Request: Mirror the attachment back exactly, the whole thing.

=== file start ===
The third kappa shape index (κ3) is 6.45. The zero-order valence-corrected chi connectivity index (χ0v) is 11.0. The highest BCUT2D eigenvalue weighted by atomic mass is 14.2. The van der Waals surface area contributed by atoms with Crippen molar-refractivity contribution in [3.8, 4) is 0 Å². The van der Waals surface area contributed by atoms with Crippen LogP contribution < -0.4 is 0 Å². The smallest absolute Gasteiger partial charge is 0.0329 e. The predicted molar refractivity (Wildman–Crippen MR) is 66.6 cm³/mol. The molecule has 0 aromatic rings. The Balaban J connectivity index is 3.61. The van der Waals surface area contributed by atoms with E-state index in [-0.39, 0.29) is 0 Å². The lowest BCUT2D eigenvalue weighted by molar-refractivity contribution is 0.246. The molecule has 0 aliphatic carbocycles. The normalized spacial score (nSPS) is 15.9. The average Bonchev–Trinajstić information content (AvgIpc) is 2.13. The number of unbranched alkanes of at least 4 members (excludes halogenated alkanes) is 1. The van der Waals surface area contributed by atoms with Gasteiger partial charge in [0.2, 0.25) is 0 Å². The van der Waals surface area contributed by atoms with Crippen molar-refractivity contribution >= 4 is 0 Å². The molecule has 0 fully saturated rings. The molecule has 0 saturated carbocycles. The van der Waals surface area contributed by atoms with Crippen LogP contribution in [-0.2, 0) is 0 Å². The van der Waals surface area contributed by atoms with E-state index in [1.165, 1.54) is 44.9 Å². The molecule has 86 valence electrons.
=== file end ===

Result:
The third kappa shape index (κ3) is 6.45. The zero-order valence-corrected chi connectivity index (χ0v) is 11.0. The highest BCUT2D eigenvalue weighted by atomic mass is 14.2. The van der Waals surface area contributed by atoms with Crippen molar-refractivity contribution in [3.8, 4) is 0 Å². The van der Waals surface area contributed by atoms with Crippen LogP contribution < -0.4 is 0 Å². The smallest absolute Gasteiger partial charge is 0.0329 e. The predicted molar refractivity (Wildman–Crippen MR) is 66.6 cm³/mol. The molecule has 0 aromatic rings. The Balaban J connectivity index is 3.61. The van der Waals surface area contributed by atoms with E-state index in [-0.39, 0.29) is 0 Å². The lowest BCUT2D eigenvalue weighted by molar-refractivity contribution is 0.246. The molecule has 0 aliphatic carbocycles. The normalized spacial score (nSPS) is 15.9. The average Bonchev–Trinajstić information content (AvgIpc) is 2.13. The number of unbranched alkanes of at least 4 members (excludes halogenated alkanes) is 1. The van der Waals surface area contributed by atoms with Gasteiger partial charge in [0.2, 0.25) is 0 Å². The van der Waals surface area contributed by atoms with Crippen molar-refractivity contribution >= 4 is 0 Å². The molecule has 0 fully saturated rings. The molecule has 0 saturated carbocycles. The van der Waals surface area contributed by atoms with Crippen LogP contribution in [-0.2, 0) is 0 Å². The van der Waals surface area contributed by atoms with E-state index in [1.165, 1.54) is 44.9 Å². The molecule has 86 valence electrons.